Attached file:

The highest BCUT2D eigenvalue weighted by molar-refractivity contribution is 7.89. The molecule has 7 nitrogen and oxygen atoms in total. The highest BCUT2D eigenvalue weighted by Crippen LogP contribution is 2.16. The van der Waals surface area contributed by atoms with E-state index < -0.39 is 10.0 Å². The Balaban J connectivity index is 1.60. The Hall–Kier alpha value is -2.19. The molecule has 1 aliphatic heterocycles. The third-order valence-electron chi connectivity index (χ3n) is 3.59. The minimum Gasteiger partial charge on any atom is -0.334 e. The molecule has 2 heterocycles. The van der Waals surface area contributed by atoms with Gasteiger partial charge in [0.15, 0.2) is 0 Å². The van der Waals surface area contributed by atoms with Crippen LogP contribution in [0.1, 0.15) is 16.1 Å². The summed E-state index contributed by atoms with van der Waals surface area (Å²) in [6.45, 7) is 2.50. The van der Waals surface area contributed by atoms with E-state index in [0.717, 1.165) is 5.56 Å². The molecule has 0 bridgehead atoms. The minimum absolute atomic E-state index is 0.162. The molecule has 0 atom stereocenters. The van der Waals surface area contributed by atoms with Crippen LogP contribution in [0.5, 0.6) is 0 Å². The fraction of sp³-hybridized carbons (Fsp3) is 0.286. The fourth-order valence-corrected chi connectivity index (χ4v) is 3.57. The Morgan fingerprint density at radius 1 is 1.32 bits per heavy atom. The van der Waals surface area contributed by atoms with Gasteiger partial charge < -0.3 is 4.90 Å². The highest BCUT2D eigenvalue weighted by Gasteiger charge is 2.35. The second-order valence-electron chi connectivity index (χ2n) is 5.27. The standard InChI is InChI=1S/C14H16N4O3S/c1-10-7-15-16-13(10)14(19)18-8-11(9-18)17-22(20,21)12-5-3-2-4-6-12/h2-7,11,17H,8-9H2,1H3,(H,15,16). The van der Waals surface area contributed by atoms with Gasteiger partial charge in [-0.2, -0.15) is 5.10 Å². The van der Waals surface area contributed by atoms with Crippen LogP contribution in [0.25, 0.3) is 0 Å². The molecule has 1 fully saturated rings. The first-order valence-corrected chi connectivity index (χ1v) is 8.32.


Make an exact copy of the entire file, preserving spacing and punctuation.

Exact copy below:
The highest BCUT2D eigenvalue weighted by molar-refractivity contribution is 7.89. The molecule has 7 nitrogen and oxygen atoms in total. The highest BCUT2D eigenvalue weighted by Crippen LogP contribution is 2.16. The van der Waals surface area contributed by atoms with E-state index < -0.39 is 10.0 Å². The Balaban J connectivity index is 1.60. The Hall–Kier alpha value is -2.19. The molecule has 1 aliphatic heterocycles. The third-order valence-electron chi connectivity index (χ3n) is 3.59. The minimum Gasteiger partial charge on any atom is -0.334 e. The molecule has 2 heterocycles. The van der Waals surface area contributed by atoms with Gasteiger partial charge in [0.15, 0.2) is 0 Å². The van der Waals surface area contributed by atoms with Crippen LogP contribution in [0.1, 0.15) is 16.1 Å². The summed E-state index contributed by atoms with van der Waals surface area (Å²) in [6.45, 7) is 2.50. The van der Waals surface area contributed by atoms with E-state index in [0.717, 1.165) is 5.56 Å². The molecule has 0 bridgehead atoms. The minimum absolute atomic E-state index is 0.162. The molecule has 0 atom stereocenters. The van der Waals surface area contributed by atoms with Crippen LogP contribution in [0.5, 0.6) is 0 Å². The fraction of sp³-hybridized carbons (Fsp3) is 0.286. The fourth-order valence-corrected chi connectivity index (χ4v) is 3.57. The Morgan fingerprint density at radius 1 is 1.32 bits per heavy atom. The van der Waals surface area contributed by atoms with Gasteiger partial charge < -0.3 is 4.90 Å². The highest BCUT2D eigenvalue weighted by Gasteiger charge is 2.35. The second-order valence-electron chi connectivity index (χ2n) is 5.27. The standard InChI is InChI=1S/C14H16N4O3S/c1-10-7-15-16-13(10)14(19)18-8-11(9-18)17-22(20,21)12-5-3-2-4-6-12/h2-7,11,17H,8-9H2,1H3,(H,15,16). The van der Waals surface area contributed by atoms with Gasteiger partial charge in [-0.2, -0.15) is 5.10 Å². The van der Waals surface area contributed by atoms with Crippen LogP contribution in [0.25, 0.3) is 0 Å². The molecule has 1 fully saturated rings. The first-order valence-corrected chi connectivity index (χ1v) is 8.32.